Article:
Mesa comedian hosting benefit for Boys and Girls Clubs
April 4, 2019
By Christina Fuoco-Karasinski
Comedian Paul Arnold once used his craft as a way to support himself. Now he has a different ambition: Raise money for organizations that support kids.
The Northeast Mesa resident is scheduling a series of fundraisers at the Apache Greyhound Park. From 7 to 10 p.m. Friday, April 19, he and his comedic friends’ performances will benefit the Boys and Girls Clubs of Mesa and Apache Junction.
“The Boys and Girls Clubs is a nonprofit and receives no government assistance,” said Arnold, who formerly worked as a server at Red, White and Brew. “I decided to do a show where $5 from every ticket goes toward the Boys and Girls Clubs of Mesa and Apache Junction.”
For Arnold, it’s personal.
“I grew up in Boys and Girls Clubs in the (San Francisco) Bay Area,” he said. “Being black in a white town, they weren’t giving me the opportunities they were giving the kids next to me. The Boys and Girls Clubs helped me get better with football and basketball and allowed me to move on to college hoops and football.
“Parents drop off their kids at the club, but nobody helps the clubs.”
Arnold is a well-known figure in Northeast Mesa. At Red, White & Brew he preserved his sanity by slapping hands with coworkers and saving secret handshakes for customers.
“There are a lot of things going on in life nowadays,” Arnold said. “I was always taught if you’re laughing, you don’t have time to think about the negativity. Everybody needs that.”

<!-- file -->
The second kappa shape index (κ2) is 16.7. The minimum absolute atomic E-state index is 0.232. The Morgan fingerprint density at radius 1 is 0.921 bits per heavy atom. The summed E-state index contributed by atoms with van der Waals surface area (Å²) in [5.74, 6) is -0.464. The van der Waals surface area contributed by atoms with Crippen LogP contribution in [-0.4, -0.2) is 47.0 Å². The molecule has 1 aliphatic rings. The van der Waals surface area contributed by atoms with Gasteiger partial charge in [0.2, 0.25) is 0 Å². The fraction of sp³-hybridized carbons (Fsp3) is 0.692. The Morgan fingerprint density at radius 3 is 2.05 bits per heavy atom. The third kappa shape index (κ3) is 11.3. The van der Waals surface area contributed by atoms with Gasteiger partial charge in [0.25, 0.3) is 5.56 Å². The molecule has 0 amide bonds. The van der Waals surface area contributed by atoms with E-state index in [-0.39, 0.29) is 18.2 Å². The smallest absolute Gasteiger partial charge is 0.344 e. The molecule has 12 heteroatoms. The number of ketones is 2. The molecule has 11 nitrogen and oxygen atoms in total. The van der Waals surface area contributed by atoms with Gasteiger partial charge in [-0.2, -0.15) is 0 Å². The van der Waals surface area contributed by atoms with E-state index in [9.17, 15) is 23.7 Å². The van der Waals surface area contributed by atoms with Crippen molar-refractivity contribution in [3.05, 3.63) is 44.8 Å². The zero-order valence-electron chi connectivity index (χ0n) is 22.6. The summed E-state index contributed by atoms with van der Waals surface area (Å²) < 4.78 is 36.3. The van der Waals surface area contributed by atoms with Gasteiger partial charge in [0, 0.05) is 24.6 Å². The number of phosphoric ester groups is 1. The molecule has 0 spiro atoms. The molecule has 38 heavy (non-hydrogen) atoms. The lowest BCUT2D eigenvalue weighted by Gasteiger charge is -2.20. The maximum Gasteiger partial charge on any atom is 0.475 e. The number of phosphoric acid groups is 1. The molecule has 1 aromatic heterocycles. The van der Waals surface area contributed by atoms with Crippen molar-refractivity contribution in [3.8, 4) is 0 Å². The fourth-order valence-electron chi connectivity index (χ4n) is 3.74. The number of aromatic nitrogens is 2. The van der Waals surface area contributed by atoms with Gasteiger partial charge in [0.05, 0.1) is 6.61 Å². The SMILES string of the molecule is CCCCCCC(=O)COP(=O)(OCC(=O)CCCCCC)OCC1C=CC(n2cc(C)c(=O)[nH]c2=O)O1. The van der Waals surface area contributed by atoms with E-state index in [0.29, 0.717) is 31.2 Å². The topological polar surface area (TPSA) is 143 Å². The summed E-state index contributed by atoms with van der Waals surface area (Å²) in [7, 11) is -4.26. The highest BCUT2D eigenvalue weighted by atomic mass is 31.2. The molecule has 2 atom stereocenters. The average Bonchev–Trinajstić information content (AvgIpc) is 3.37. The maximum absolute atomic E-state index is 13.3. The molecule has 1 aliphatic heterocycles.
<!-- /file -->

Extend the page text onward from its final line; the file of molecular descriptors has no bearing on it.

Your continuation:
Arnold has had a storied life. When he was a youngster, Arnold and his family moved from St. Louis to Oakland, California, where his home had a basement.
“My mom kept her records down there: the 78s, the 45s,” he recalled. “I went down to the basement as a kid and started fumbling through things. I saw Redd Foxx, Flip Wilson and Moms Mabley recordings.
“My mom had a loose tongue, too, and she rocked it. She’d drink her Johnny Walker Red and all hell broke loose.”
It’s easy to see that Arnold’s mom meant a lot to him.
“She’s the one who really inspired me to do what I wanted to do,” he said.
When Arnold’s mother died, Arnold, a single father, packed up his kids and moved to Mesa. He wanted to spare his children of California’s crime. While here, he has performed at Rick Bronson’s House of Comedy on High Street in North Phoenix and Tempe Improv.
“Anyone can tell a joke,” Arnold said. “But can you sit there and tell a story and get the crowd going? I want the crowd to visualize what I’m saying. I might trigger something that’s familiar, and that’s hella funny.”
Arnold said he’s been blessed throughout his life, no matter how rough it has been. He wants to show his son not to be selfish.
“You do things because you love it and it’s in your heart,” Arnold added. “It’s not because you’re forced to do things, either. Don’t be conditional.”
Arnold admitted he’s trying to step away from the spotlight and, instead, act as an organizer.
“I just want to host the shows, promote the shows and do more things for the community,” he said. “The dog track, it’s empty. It’s empty space. I’m hoping to turn that around, too.”